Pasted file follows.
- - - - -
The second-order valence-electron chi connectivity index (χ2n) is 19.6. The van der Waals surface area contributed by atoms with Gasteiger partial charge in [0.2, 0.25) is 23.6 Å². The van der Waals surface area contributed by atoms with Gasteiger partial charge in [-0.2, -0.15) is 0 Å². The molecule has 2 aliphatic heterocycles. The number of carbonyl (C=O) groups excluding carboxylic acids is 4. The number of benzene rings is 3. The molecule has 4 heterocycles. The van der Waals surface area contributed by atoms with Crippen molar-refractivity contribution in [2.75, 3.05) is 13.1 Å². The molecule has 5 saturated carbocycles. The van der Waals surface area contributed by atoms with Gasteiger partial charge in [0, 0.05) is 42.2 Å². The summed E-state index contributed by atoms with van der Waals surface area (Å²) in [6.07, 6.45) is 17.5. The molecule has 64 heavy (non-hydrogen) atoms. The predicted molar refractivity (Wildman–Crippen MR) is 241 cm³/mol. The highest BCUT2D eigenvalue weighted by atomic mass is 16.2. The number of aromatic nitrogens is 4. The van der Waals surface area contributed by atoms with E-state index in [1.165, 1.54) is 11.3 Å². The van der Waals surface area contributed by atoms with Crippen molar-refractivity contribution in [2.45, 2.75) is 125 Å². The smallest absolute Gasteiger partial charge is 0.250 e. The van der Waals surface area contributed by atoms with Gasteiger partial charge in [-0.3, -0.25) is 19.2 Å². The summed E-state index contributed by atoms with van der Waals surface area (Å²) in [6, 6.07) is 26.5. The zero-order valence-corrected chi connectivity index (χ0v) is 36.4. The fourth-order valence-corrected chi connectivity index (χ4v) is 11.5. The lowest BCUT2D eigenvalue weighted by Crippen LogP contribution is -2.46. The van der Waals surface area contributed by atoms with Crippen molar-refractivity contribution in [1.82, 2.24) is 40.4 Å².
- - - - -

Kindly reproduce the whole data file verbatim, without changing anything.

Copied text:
The second-order valence-electron chi connectivity index (χ2n) is 19.6. The van der Waals surface area contributed by atoms with Gasteiger partial charge in [0.2, 0.25) is 23.6 Å². The van der Waals surface area contributed by atoms with Gasteiger partial charge in [-0.2, -0.15) is 0 Å². The molecule has 2 aliphatic heterocycles. The number of carbonyl (C=O) groups excluding carboxylic acids is 4. The number of benzene rings is 3. The molecule has 4 heterocycles. The van der Waals surface area contributed by atoms with Crippen molar-refractivity contribution in [2.75, 3.05) is 13.1 Å². The molecule has 5 saturated carbocycles. The van der Waals surface area contributed by atoms with Gasteiger partial charge in [0, 0.05) is 42.2 Å². The summed E-state index contributed by atoms with van der Waals surface area (Å²) in [6.07, 6.45) is 17.5. The molecule has 64 heavy (non-hydrogen) atoms. The predicted molar refractivity (Wildman–Crippen MR) is 241 cm³/mol. The highest BCUT2D eigenvalue weighted by atomic mass is 16.2. The number of aromatic nitrogens is 4. The van der Waals surface area contributed by atoms with E-state index in [1.165, 1.54) is 11.3 Å². The van der Waals surface area contributed by atoms with Crippen molar-refractivity contribution in [2.45, 2.75) is 125 Å². The smallest absolute Gasteiger partial charge is 0.250 e. The van der Waals surface area contributed by atoms with Gasteiger partial charge in [-0.3, -0.25) is 19.2 Å². The summed E-state index contributed by atoms with van der Waals surface area (Å²) in [6, 6.07) is 26.5. The zero-order valence-corrected chi connectivity index (χ0v) is 36.4. The fourth-order valence-corrected chi connectivity index (χ4v) is 11.5. The lowest BCUT2D eigenvalue weighted by Crippen LogP contribution is -2.46. The van der Waals surface area contributed by atoms with Crippen molar-refractivity contribution in [1.82, 2.24) is 40.4 Å².